One of the mysteries of the English language finally explained.
1More fully "bigarade orange". The Seville orange, a variety of the sour orange, Citrus aurantium.
2Attributive and as postpositive. Designating a sauce made with bigarade oranges, and dishes, especially roast duck, served with this sauce.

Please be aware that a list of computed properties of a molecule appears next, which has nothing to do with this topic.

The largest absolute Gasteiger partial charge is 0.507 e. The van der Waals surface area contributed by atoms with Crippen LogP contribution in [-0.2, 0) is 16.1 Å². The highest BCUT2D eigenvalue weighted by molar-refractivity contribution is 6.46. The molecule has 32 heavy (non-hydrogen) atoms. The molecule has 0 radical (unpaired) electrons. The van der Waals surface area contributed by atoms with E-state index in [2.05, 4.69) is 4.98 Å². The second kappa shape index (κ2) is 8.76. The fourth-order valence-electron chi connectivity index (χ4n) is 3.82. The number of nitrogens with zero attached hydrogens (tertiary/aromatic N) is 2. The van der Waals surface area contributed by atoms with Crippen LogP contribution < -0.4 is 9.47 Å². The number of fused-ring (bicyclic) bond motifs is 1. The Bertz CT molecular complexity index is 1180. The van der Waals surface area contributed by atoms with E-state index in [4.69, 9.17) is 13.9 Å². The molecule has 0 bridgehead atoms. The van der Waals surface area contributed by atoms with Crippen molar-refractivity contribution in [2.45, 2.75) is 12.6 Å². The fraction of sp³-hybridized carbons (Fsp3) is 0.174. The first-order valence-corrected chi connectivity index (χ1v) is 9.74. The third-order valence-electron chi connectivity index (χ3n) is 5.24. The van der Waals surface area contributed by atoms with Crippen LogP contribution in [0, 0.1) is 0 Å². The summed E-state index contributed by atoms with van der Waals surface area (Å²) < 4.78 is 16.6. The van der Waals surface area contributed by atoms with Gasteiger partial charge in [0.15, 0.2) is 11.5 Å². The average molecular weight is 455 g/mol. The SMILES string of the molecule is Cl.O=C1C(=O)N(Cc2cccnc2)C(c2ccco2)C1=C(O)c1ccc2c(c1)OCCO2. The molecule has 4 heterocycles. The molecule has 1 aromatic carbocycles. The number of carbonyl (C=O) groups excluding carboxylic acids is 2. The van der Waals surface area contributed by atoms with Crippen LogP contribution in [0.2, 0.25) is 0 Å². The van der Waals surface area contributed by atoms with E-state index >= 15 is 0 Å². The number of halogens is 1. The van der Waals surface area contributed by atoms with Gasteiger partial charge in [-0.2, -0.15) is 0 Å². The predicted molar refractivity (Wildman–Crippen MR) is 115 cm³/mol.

Mid 17th century; earliest use found in John Evelyn (1620–1706), diarist and writer. From French bigarade, † bigarrade, probably from Occitan bigarrada from bigarrar to variegate + -ada.
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